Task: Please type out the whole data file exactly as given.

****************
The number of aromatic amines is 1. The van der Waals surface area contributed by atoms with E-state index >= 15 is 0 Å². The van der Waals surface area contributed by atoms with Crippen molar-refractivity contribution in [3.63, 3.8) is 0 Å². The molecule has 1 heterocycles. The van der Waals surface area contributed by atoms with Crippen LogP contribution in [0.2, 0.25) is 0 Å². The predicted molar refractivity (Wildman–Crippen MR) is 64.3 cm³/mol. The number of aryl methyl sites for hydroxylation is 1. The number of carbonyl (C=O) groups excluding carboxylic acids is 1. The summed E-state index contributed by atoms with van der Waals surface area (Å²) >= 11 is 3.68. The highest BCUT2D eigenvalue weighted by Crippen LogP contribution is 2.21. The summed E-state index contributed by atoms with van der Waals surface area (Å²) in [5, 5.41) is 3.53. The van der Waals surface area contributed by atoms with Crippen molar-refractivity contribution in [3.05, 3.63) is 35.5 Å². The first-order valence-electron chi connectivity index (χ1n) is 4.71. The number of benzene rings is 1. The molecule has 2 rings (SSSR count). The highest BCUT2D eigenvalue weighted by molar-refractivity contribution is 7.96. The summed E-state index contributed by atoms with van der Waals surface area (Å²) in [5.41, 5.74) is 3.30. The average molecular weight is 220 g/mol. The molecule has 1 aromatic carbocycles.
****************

The number of aromatic amines is 1. The van der Waals surface area contributed by atoms with E-state index >= 15 is 0 Å². The van der Waals surface area contributed by atoms with Crippen molar-refractivity contribution in [3.63, 3.8) is 0 Å². The molecule has 1 heterocycles. The van der Waals surface area contributed by atoms with Crippen LogP contribution in [0.2, 0.25) is 0 Å². The predicted molar refractivity (Wildman–Crippen MR) is 64.3 cm³/mol. The number of aryl methyl sites for hydroxylation is 1. The number of carbonyl (C=O) groups excluding carboxylic acids is 1. The summed E-state index contributed by atoms with van der Waals surface area (Å²) >= 11 is 3.68. The highest BCUT2D eigenvalue weighted by Crippen LogP contribution is 2.21. The summed E-state index contributed by atoms with van der Waals surface area (Å²) in [5, 5.41) is 3.53. The van der Waals surface area contributed by atoms with Crippen molar-refractivity contribution in [3.05, 3.63) is 35.5 Å². The first-order valence-electron chi connectivity index (χ1n) is 4.71. The number of benzene rings is 1. The molecule has 2 rings (SSSR count). The highest BCUT2D eigenvalue weighted by molar-refractivity contribution is 7.96. The summed E-state index contributed by atoms with van der Waals surface area (Å²) in [5.41, 5.74) is 3.30. The average molecular weight is 220 g/mol. The molecule has 1 aromatic carbocycles.